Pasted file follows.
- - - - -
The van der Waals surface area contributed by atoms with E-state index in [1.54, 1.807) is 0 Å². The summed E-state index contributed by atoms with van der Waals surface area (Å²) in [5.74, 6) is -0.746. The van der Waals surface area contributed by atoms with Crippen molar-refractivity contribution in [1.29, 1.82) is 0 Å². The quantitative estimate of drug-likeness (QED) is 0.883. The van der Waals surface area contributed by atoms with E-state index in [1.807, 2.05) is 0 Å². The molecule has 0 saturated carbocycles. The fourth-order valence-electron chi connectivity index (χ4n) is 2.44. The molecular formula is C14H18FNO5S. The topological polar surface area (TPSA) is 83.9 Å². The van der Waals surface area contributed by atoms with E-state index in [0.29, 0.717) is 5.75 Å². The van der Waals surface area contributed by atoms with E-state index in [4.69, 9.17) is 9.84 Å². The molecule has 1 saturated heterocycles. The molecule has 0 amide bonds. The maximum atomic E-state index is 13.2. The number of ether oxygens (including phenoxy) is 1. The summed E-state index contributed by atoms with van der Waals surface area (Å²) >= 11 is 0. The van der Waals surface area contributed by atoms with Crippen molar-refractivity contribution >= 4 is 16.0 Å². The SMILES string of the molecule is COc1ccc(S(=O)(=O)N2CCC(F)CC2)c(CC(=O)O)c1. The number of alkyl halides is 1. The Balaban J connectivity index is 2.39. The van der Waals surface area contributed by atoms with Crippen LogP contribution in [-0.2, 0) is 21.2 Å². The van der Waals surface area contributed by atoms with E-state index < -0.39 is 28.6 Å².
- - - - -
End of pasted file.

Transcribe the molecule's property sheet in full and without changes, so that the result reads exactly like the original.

The van der Waals surface area contributed by atoms with E-state index in [1.54, 1.807) is 0 Å². The summed E-state index contributed by atoms with van der Waals surface area (Å²) in [5.74, 6) is -0.746. The van der Waals surface area contributed by atoms with Crippen molar-refractivity contribution in [1.29, 1.82) is 0 Å². The quantitative estimate of drug-likeness (QED) is 0.883. The van der Waals surface area contributed by atoms with E-state index in [1.807, 2.05) is 0 Å². The molecule has 0 saturated carbocycles. The fourth-order valence-electron chi connectivity index (χ4n) is 2.44. The molecular formula is C14H18FNO5S. The topological polar surface area (TPSA) is 83.9 Å². The van der Waals surface area contributed by atoms with E-state index in [0.29, 0.717) is 5.75 Å². The van der Waals surface area contributed by atoms with E-state index in [4.69, 9.17) is 9.84 Å². The molecule has 1 saturated heterocycles. The molecule has 0 amide bonds. The maximum atomic E-state index is 13.2. The number of ether oxygens (including phenoxy) is 1. The summed E-state index contributed by atoms with van der Waals surface area (Å²) >= 11 is 0. The van der Waals surface area contributed by atoms with Crippen molar-refractivity contribution >= 4 is 16.0 Å². The SMILES string of the molecule is COc1ccc(S(=O)(=O)N2CCC(F)CC2)c(CC(=O)O)c1. The number of alkyl halides is 1. The Balaban J connectivity index is 2.39. The van der Waals surface area contributed by atoms with Crippen LogP contribution in [-0.2, 0) is 21.2 Å². The van der Waals surface area contributed by atoms with E-state index < -0.39 is 28.6 Å².